Former AG Mukasey, Giuliani Blast 9/11 Trial Decision

It's "at best a mistake, at worst a disaster in the making," said the former AG

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    NEWSLETTERS

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    Neither Giuliani nor Mukasey think trying KSM and his cronies in New York is a good decision.

    Former U.S. Attorney General Michael Mukasey and former New York City Mayor Rudy Giuliani last night both blasted the Obama administration's decision to put Khalid Sheik Mohammed and four other 9/11 terror suspects on trial in New York.

    "On every possible ground, it is a terrible mistake," Giuliani said in an interview with NBCNewYork.com Thursday night.  "It would be very wise if the President and the attorney general would change their mind and not try them in a civilian court in New York. Try them in a military court."

    Giuliani said moving the trial here will increase the already high terror threat to the city and cause enormous resources to spent on security.

    "Do you say 'New York is already a target so let's do another thing to make it a target?'" Giuliani asked.  "It will certainly add to the tremendous burdens of protecting" the city. 

    "It's a Mistake:" Mukasey on 9/11 Trial in NY

    [NY] "It's a Mistake:" Mukasey on 9/11 Trial in NY
    Former U.S. Attorney General Michael Mukasey thinks trying the 9/11 terror suspects in a civilian trial in New York is a "potentially disastrous mistake."

    Mukasey, who served in the last Bush administration, also took shots at the decision, calling it "at best a mistake, at worst a disaster in the making." 

    The former top lawman in the nation questioned why some terror suspects accused of bombing the U.S.S. Cole will face military tribunals while the suspects accused of killing nearly 3,000 Americans go to New York for trial.

    "It is a mistake from a security standpoint both for the security of the city and national security," Mukasey said.  "National security secrets can be revealed much more easily in a public proceeding like much more easily than in a military commission."

    Mukasey was the federal judge during the blind sheik terror trial in the mid-1990's. He had private security assigned to him for the next 11 years.  

    The NYPD has said it can help make the trial safe although officials say security costs in and around the courthouse could far exceed the initial $75 million dollar estimate.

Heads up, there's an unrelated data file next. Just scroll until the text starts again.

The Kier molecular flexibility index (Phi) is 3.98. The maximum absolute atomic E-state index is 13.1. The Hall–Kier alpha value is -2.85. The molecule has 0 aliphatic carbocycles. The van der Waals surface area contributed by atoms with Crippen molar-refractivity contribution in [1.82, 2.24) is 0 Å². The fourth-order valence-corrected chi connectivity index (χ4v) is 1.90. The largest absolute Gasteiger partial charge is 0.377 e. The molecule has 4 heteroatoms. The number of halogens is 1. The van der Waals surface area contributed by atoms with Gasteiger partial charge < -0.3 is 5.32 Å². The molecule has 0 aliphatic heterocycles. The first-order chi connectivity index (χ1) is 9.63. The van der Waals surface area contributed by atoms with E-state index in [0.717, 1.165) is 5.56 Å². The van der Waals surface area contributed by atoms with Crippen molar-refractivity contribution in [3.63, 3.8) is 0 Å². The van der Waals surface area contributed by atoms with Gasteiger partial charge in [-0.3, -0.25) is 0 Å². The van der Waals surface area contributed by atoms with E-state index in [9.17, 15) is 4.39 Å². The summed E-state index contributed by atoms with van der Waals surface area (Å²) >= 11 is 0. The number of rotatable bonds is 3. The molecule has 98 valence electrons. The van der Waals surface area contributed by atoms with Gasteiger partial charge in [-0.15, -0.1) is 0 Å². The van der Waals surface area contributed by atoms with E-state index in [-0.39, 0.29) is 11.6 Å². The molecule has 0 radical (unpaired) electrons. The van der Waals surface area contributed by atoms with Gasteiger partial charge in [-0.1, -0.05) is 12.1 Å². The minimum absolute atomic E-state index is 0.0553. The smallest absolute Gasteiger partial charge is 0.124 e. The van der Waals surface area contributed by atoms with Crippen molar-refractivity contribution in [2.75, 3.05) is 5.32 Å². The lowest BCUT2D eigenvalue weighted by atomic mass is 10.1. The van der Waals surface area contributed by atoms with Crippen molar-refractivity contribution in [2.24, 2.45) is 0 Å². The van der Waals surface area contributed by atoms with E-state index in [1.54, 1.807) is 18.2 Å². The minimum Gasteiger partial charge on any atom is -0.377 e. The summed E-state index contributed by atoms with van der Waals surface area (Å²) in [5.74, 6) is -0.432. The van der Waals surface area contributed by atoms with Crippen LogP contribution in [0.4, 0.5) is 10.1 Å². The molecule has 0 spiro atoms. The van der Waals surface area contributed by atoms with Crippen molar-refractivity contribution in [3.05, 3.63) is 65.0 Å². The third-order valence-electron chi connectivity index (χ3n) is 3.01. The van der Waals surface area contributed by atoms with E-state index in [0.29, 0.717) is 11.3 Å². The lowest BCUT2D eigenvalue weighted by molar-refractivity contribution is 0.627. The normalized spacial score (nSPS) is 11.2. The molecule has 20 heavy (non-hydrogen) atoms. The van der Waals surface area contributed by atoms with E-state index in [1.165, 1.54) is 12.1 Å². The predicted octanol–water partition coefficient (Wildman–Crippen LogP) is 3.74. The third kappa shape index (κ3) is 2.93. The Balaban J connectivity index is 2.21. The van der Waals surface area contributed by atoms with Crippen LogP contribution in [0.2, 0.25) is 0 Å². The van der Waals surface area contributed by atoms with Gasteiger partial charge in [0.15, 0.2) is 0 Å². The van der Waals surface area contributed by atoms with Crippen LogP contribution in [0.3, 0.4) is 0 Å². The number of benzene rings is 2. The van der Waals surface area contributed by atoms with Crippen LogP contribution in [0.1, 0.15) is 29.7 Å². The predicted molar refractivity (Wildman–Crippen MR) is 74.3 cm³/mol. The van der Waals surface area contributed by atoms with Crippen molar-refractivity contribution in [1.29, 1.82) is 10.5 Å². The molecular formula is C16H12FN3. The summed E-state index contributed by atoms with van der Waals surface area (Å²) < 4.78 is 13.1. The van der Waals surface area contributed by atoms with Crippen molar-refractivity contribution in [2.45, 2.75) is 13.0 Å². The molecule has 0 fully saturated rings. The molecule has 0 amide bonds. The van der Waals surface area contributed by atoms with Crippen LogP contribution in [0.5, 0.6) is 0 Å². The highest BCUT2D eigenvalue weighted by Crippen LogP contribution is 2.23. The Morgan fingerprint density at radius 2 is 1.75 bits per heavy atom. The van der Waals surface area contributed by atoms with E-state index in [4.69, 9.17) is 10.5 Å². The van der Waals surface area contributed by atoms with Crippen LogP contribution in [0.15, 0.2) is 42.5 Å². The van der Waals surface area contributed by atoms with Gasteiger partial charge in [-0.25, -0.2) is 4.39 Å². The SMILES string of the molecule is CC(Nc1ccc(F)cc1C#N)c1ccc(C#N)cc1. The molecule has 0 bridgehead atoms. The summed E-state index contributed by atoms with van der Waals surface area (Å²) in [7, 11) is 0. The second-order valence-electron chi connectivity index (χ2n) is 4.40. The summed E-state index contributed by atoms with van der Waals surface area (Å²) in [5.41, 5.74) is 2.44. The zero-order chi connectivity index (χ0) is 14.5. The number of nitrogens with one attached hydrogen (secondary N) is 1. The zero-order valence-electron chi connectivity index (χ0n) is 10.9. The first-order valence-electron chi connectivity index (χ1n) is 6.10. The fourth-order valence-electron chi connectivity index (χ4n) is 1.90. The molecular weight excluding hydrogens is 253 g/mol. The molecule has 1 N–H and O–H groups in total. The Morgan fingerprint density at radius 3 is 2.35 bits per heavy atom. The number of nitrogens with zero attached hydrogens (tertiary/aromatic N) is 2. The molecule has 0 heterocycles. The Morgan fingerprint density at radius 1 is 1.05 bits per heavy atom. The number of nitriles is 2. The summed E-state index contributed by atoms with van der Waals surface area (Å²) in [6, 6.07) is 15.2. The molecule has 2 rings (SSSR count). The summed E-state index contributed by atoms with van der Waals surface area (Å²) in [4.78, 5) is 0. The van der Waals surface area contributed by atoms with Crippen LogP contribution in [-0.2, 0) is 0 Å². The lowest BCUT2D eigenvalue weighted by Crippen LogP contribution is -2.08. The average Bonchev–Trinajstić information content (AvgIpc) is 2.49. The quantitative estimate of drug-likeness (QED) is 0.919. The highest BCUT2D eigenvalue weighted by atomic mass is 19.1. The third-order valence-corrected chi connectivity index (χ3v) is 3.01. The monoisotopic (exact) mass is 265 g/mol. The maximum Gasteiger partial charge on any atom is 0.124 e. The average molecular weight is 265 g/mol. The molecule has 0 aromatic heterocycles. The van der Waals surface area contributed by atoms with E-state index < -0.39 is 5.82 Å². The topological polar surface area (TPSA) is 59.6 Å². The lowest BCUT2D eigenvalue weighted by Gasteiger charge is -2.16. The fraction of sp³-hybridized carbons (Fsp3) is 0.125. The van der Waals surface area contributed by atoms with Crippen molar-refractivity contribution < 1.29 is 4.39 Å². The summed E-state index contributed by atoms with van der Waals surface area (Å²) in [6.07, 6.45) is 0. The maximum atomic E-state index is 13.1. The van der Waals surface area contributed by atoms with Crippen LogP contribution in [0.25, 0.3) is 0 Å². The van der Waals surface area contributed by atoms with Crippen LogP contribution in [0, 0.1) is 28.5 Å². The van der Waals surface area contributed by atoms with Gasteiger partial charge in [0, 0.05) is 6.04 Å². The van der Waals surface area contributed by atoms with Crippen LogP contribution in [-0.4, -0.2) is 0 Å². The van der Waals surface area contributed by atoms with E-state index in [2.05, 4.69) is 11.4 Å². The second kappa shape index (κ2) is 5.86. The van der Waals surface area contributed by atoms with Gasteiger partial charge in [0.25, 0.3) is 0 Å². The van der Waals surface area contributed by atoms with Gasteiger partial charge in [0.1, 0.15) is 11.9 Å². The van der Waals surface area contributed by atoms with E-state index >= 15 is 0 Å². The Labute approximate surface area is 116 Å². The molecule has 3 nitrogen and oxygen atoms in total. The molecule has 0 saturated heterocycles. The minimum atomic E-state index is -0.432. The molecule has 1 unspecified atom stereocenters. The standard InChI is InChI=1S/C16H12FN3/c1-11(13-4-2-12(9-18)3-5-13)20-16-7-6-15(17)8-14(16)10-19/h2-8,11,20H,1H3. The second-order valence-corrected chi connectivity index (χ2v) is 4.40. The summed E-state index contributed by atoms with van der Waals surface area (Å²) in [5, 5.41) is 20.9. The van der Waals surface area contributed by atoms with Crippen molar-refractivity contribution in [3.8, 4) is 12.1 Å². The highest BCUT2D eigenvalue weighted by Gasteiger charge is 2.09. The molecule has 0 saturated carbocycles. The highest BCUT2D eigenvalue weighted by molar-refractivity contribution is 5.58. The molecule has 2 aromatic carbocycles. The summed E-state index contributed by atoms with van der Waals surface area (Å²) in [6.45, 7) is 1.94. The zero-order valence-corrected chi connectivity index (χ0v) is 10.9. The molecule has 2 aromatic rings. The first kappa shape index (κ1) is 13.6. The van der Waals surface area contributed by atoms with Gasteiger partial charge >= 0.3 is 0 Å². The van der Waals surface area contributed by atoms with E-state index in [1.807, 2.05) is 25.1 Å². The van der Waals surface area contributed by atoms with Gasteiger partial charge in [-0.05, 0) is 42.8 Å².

Mukasey predicts it could take years before any 9/11 trial actually starts.

    Meanwhile Attorney General Eric Holder  was in New York earlier this week to meet with prosecutors and security officials. Holder has said it is past time for the suspects to face trial. 

    "By holding these terrorists responsible for their actions, we are finally taking  ultimate steps towards justice.  That is why I made the decision," Holder said during a hearing on Capitol Hill last month. "I am not scared at what Khalid Sheik Mohammed has to say at trial and no one else has to be afraid either."

    President Obama has said he strongly backs the decision for the trial for the self-proclaimed mastermind of 9/11.  "I don't think it will be offensive when he is convicted and when the death penalty is applied to him," Obama said.

    Senator Schumer (D-NY) has said he believes the trial is the best and fastest route for the 9-11 suspects to face justice and a possible death sentence.  Schumer has said families of the victims have waited far too long.

    Some democrats have derided Giuliani's criticisms, pointing out he supported the trial and later conviction of 9/11-linked suspect Zacarias Moussaoui. 

    NBCNewYork.com first reported that a grand jury in New York is now meeting to consider what charges to hand up against the accused 9-11 terrorists.  Officials said it could take weeks before any charges are made public.  New York and federal officials are making security plans that could include additional street closings, rooftop snipers, emergency response units, bomb sniffing dogs and security teams to escort the judge, prosecutors and jurors.

    Republicans Giuliani and Mukasey said they will continue to press to try to get the decision to hold a trial in New York reversed.

    "If you had to have the trial here, fine the city is ready, willing and able to do it.  But the worst part of this is we don't have to have the trial here ... it could be in a military tribunal," Giuliani said